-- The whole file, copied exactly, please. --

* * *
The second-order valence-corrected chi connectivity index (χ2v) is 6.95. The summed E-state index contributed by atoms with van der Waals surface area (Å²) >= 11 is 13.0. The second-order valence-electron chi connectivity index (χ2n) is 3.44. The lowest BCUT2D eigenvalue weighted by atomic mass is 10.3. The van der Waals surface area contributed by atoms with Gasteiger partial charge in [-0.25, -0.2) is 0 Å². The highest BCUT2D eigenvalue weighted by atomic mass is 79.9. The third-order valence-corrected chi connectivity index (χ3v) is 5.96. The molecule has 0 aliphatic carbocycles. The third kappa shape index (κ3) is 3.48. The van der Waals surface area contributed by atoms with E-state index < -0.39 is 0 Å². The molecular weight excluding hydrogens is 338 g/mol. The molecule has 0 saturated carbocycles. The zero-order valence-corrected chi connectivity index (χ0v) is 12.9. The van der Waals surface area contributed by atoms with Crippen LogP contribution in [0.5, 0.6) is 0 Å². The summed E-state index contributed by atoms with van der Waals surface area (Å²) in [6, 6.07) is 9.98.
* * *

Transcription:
The second-order valence-corrected chi connectivity index (χ2v) is 6.95. The summed E-state index contributed by atoms with van der Waals surface area (Å²) >= 11 is 13.0. The second-order valence-electron chi connectivity index (χ2n) is 3.44. The lowest BCUT2D eigenvalue weighted by atomic mass is 10.3. The van der Waals surface area contributed by atoms with Gasteiger partial charge in [-0.25, -0.2) is 0 Å². The highest BCUT2D eigenvalue weighted by atomic mass is 79.9. The third-order valence-corrected chi connectivity index (χ3v) is 5.96. The molecule has 0 aliphatic carbocycles. The third kappa shape index (κ3) is 3.48. The van der Waals surface area contributed by atoms with E-state index < -0.39 is 0 Å². The molecular weight excluding hydrogens is 338 g/mol. The molecule has 0 saturated carbocycles. The zero-order valence-corrected chi connectivity index (χ0v) is 12.9. The van der Waals surface area contributed by atoms with Crippen LogP contribution in [0.5, 0.6) is 0 Å². The summed E-state index contributed by atoms with van der Waals surface area (Å²) in [6, 6.07) is 9.98.